What qualifications does an elder need that a deacon does not?


What qualifications does an elder need that a deacon does not?


In regards to the family, an elder must have "faithful children not accused of dissipation or insubordination" (Titus 1:6) and be "one who rules his own house well, having his children in submission with all reverence" (I Timothy 3:4) while a deacon must be "ruling their children and their own houses well" (I Timothy 3:12). We first notice that an elder's children must be faithful. "Faithful" is one of several words used to describe a Christian. See "Does "faithful children" mean faithful to God or faithful to the parent?" for a thorough discussion of the word. However, this qualification is not placed on a deacon's children. The implication is that while an elder needs to be an older man, a deacon does not need to be as old. Also, where an elder is given oversight of a congregation and needs to demonstrate the ability to lead people into faithful service to the Lord, a deacon is serving the church and needs to demonstrate the ability to manage people. A more subtle difference between the qualifications is in the wording of "children." The Greek phrasing for an elder indicates two or more children while a deacon indicates one or more. See "Must elders have more than one child?" for a detailed discussion of this matter.

A deacon must be a man who is reverent, which translates the Greek word semnous, meaning "worthy of respect, dignified, honorable, and holy." This word is not used to describe an elder, but an elder must be sober-minded (the Greek word sophron) and holy (the Greek word hosios), which covers similar territory.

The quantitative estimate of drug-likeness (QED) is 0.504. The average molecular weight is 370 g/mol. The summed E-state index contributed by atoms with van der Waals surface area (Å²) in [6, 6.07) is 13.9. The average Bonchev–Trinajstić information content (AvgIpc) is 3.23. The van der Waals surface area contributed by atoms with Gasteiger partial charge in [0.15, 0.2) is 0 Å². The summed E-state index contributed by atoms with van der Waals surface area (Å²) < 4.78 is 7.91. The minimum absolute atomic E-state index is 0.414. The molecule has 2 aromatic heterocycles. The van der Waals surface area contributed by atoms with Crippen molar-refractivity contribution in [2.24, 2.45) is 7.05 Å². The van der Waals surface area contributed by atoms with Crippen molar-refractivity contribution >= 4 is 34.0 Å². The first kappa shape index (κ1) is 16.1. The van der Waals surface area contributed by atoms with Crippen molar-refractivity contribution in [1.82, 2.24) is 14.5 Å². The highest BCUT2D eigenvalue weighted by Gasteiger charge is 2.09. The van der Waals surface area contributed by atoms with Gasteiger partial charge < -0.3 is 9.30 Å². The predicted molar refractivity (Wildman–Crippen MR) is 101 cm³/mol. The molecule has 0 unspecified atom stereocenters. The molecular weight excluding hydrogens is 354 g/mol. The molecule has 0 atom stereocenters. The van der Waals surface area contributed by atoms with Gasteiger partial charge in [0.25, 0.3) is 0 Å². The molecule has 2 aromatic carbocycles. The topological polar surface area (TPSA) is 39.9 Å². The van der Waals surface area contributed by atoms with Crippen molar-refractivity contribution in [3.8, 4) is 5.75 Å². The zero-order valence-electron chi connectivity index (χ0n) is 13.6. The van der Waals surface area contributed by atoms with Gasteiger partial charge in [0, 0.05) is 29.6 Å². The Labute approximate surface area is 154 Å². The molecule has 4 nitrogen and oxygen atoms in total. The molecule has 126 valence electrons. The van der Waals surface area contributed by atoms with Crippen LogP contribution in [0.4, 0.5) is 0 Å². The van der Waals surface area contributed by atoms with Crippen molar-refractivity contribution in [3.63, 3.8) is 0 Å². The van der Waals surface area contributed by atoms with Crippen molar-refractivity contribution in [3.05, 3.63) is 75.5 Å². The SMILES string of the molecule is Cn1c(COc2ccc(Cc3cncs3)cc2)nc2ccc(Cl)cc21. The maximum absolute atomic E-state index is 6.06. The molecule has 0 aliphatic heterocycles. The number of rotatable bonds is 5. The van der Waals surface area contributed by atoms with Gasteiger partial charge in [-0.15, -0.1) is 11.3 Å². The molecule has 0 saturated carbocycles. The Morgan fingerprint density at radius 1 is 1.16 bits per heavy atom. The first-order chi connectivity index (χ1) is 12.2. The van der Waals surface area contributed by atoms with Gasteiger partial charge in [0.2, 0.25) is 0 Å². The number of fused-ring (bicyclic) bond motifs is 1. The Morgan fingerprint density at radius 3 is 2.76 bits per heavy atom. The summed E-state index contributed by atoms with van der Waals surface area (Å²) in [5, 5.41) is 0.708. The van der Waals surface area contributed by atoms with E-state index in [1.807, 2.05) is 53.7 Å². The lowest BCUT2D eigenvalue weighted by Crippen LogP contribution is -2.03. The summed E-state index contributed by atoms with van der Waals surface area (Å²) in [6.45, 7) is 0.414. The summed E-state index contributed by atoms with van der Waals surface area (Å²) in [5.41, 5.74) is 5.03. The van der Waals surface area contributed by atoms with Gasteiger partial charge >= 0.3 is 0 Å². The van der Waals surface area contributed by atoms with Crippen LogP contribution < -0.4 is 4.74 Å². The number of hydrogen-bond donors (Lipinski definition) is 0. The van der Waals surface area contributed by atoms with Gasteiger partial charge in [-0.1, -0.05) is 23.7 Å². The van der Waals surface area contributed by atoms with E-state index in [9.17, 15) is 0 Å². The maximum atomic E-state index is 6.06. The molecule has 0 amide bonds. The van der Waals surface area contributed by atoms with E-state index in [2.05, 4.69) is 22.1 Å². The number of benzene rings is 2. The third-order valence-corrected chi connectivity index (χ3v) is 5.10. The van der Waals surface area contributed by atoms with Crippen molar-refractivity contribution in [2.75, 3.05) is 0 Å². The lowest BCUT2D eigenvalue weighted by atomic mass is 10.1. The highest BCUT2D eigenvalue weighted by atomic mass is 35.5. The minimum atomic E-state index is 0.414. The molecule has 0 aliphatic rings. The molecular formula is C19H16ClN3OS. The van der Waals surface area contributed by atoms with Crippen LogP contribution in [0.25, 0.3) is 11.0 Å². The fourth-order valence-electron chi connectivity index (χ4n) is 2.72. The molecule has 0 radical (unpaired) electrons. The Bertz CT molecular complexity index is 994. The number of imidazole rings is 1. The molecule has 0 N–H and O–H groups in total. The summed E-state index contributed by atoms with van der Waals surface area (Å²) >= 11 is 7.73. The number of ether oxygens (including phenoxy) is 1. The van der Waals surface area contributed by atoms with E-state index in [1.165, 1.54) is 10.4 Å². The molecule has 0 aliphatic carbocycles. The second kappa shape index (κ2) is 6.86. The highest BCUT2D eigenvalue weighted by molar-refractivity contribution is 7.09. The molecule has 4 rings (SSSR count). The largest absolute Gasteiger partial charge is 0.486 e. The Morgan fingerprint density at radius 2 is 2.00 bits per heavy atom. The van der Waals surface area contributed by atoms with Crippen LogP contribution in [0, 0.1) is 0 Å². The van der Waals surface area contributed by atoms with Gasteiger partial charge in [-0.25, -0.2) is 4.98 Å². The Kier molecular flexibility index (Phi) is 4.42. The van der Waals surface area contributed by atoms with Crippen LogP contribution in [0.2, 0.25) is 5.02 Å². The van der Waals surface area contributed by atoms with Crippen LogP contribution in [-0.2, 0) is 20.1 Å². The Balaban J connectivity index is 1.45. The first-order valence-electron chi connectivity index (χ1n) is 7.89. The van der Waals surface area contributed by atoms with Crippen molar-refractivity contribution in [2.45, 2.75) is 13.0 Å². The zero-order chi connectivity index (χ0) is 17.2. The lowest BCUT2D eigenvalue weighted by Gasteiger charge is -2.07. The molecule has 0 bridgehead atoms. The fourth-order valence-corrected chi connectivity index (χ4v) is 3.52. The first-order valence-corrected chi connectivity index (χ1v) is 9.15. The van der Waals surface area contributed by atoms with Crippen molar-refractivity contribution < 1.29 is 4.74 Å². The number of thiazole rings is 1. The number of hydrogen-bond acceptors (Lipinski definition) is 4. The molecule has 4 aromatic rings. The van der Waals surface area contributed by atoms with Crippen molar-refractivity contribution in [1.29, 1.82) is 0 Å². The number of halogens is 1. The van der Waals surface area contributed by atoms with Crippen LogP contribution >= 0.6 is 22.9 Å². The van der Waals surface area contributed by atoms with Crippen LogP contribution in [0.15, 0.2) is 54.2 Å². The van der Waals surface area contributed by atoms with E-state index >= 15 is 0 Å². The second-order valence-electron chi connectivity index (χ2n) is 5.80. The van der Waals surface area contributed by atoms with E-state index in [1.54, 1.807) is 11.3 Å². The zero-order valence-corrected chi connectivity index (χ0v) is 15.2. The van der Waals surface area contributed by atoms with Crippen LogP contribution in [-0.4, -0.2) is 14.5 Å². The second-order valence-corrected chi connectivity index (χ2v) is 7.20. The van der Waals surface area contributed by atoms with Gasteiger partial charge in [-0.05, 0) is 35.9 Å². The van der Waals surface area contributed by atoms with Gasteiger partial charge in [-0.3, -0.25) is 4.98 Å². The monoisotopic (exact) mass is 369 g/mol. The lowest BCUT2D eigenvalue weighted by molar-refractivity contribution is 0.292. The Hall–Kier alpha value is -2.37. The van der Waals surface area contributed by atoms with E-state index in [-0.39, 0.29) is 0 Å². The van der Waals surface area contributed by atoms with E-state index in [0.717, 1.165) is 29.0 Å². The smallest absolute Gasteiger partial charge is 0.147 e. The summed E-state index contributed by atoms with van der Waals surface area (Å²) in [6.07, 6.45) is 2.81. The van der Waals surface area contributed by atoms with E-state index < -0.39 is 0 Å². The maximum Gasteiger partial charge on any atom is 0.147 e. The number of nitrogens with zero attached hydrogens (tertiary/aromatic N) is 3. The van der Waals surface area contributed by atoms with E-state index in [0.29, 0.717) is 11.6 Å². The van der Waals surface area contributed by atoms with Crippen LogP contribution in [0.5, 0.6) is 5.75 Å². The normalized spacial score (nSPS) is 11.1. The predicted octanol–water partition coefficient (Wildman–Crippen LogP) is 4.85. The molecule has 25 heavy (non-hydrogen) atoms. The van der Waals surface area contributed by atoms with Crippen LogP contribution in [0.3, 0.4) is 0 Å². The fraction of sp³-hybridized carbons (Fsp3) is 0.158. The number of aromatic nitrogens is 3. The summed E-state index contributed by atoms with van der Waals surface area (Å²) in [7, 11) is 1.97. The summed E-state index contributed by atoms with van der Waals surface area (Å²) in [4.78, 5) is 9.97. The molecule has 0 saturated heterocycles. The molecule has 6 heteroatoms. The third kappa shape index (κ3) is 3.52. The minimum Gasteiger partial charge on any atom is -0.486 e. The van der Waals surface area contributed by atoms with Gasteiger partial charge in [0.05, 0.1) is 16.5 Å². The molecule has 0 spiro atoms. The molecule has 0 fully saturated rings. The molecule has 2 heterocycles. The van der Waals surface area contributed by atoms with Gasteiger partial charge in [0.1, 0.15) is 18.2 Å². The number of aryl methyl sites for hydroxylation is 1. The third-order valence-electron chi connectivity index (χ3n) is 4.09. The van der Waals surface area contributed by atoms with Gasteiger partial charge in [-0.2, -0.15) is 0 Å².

Where an elder cannot be a new Christian (I Timothy 3:6), such a restriction is not placed on a deacon.

There are several qualifications that must be present in an elder because of the nature of his duty. While a deacon might have these same characteristics, his duty is different and so demonstration of the ability is not as crucial. An elder must be:

  • Hospitable (philoxenos) - a lover of guests
  • Able to teach (didaktikos) - able to give instruction
  • Patient (epieikes) - gentle, able to endure ill-treatment, forbearing, long suffering
  • Not violent (amachos and me plektes) - in control of his temper, does not settle problems with his fists.
  • Not quarrelsome (me orgilos) - not easily angered
  • Just (dikaios) - equitable, even-handed, a fair-minded man
  • Not self-willed (me authades) - not self-pleasing, not arrogant.
  • Lover of good men (philagathos) - a promoter of virtue in others
  • Temperate (egkrates) - strongly in control of himself